The Ohio Bobcats hockey (23-6-2) used some late game heroics from Brett Agnew to take a 2-1 victory from the Illinois Fighting Illini (14-14-1) Friday night.
Opening the game, the Bobcats were extremely aggressive offensively with 17 shots in the first period alone. With the Illini averaging 28 shots against per game, it appeared that this game would be a much different story than they’re accustomed to.
“Good teams find a way to win,” coach Jonathan Sheridan said. “I don’t think that’s a game we necessarily deserve to win, but we get the win. I thought Illinois worked very hard. After we got our first goal, I think we took a step back. I don’t know if we were content with that, I don’t know why we would be. You gotta give it out to the guys in the orange and blue over there, they played hard and I think they deserved to win that one.”
Nathan De La Torre nearly opened the scoring about six minutes into the game after receiving a pass in the slot. After he fired his shot he began celebrating, only to notice he missed wide left and the scoreless game would continue.
Shortly after, the Illini took a penalty for interference and a minute later the Bobcats found their stride. With an aggressive cycle the puck went from J.C. Gulch to Agnew on the left side. Agnew found his opening and fired five-hole. The save was made, but Patrick Spellacy in front punched it through for the 1-0 lead.
Rebound control nearly cost starting goaltender Aaron Alkema a few goals throughout the first period with juicy rebounds fired away by protective defensemen. Nearing seven minutes remaining in the period, however, it would become a very different story.
Austin Bostock received the puck on the right side boards and carried into the zone with a quick shot to the far side. An easy left pad save turned the puck to the face-off dot where sophomore superstar John Olen fired a one-timer by Alkema’s glove on his recovery and just inside the post for the goal.
“We talked about it before and this week, the last time we played them, they embarrassed us in their barn,” Sheridan said. “So I don’t think it was a matter of looking over them, I just think it was a matter of we scored one quick and decided that was good enough for a little bit.”
The close first period yielded to a scoreless second period that featured a lot of hits and penalty kills for the Bobcats. Ohio would face four full penalties in the period and killed each off.
With roughly two minutes remaining, the Bobcats gave up a big opportunity. With the Bobcats on the penalty kill, the Illini’s Josh Baker received the puck on the left side and fired far side. A pad save left the puck out in front and Alkema on his knees. John Scully rifled a shot top shelf, but Alkema made a glove save with a split to hold the game at a tie.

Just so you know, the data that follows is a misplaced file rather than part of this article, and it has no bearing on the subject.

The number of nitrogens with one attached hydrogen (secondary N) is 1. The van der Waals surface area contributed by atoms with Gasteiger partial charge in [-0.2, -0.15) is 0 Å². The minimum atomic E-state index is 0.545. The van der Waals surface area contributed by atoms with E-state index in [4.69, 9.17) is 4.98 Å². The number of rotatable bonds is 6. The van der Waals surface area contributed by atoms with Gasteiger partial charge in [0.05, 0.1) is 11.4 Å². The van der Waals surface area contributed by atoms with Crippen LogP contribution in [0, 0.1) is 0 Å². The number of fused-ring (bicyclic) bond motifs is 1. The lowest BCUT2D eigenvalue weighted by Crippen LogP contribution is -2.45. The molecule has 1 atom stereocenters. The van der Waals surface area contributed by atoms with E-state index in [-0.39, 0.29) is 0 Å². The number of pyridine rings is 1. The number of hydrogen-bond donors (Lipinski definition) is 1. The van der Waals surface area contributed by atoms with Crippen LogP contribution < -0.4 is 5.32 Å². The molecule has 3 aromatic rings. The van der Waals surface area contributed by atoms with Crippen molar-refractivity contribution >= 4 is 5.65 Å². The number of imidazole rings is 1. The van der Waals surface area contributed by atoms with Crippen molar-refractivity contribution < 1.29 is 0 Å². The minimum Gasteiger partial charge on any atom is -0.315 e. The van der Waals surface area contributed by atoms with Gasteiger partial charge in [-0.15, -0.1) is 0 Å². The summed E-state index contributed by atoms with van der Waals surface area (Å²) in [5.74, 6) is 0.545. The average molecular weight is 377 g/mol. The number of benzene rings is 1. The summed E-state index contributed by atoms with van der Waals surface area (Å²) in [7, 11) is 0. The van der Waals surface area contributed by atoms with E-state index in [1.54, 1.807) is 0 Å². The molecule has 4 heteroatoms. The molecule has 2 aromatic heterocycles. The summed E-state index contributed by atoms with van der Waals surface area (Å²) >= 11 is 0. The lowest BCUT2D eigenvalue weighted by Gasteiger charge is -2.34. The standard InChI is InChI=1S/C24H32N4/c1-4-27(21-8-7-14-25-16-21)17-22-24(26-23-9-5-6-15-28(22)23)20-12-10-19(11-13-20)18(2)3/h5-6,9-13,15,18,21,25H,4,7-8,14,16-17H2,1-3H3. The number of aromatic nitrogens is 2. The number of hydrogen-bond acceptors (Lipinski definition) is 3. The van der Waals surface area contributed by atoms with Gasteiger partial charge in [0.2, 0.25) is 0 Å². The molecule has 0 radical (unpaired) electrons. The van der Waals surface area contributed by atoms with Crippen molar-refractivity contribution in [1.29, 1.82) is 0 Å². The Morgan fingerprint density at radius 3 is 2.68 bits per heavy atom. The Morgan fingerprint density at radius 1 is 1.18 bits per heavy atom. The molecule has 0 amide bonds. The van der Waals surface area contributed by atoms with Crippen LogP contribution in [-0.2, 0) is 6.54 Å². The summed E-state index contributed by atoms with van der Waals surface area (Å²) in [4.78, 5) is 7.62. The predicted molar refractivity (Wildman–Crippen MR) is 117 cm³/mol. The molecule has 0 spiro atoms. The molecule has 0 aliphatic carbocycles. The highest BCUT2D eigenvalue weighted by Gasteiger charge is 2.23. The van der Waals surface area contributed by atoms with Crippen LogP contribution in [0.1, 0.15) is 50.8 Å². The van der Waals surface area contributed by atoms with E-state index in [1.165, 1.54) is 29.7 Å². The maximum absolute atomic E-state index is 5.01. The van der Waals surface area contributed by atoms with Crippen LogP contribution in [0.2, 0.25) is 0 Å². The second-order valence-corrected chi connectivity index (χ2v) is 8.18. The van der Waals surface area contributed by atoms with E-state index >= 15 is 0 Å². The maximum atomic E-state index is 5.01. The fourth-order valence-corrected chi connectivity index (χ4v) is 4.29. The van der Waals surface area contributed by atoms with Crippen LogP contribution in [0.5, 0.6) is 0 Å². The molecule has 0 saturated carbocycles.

“That’s the benefit of being 6’4″ when you have five foot long arms,” Sheridan said. “He got stuck on his belly there, and made a heck of a save. Without that, I don’t think we win. I think that was a changing point in the game. He played well all year for us, that’s just the kind of year he’s having.”
Ending the period with some fireworks, Scully once again became involved in a big moment of the game. Behind the play, he crosschecked Joe Breslin in the back. Breslin immediately turned to tackle him and hit punches and cross-checks. Breslin would be given a 10-minute game misconduct and five minute cross-checking penalty served by Vincent Nicolella.
“I think one of our downfalls is every time we worry about the officials too much,” Sheridan said. “The guys see a call that didn’t go their way, they tend to lose their top a little bit I guess. It’s frustrating for me, that’s my job and they worry about playing and I’ll worry about the officials and what’s happening. I think they worry too much about things they can’t control.”
For the five minute penalty kill, the Bobcats managed to spend most of the time holding the Illini in their own zone. The first and only shot on goal during the powerplay came with only 30 seconds remaining in the powerplay, once again invigorating the Bobcats skaters and offense.
“They played great for us tonight,” Sheridan said. “Our penalty kill won the game for us. I think in a game like that, that was one of the shining moments for us, was our penalty kill. There wasn’t a lot of good things to pull from that, but that was definitely one of them.”
Nearing the final two minutes, the Bobcats became much more aggressive. Agnew attempted a wrap around that missed wide, but Spellacy found it for a tap toward the net that also went wide.
Shortly after, Michael Harris managed a toe drag into the slot for what appeared to be an open shot. Instead the defender laid down for a big shot block to maintain the tie game.
With just 30 seconds left, Spellacy took a rebound away from the net and turned for a shot toward the net. It went wide left, but Agnew retrieved it. He turned for a backhanded wrap around and squeezed it by the outstretched leg of the Nick Clarke for what would be the game winning goal.
“Those guys want the puck, they want to be out there,” Sheridan said. “When the game’s on the line like that, they’re always looking back at the bench and looking at me saying ‘put us out, we want to go.’ That’s why you put them out, because they can deliver like that. Those guys, they like to be in the pressure situations, they like to feel the weight of the world on their shoulders. And it’s fun, because they go out and do it and they get to celebrate afterwards.”
The Bobcats took home a 2-1 victory despite only 12 shots in the final two frames, and now go into Saturday with momentum on their side facing the Illini once again at Bird Arena.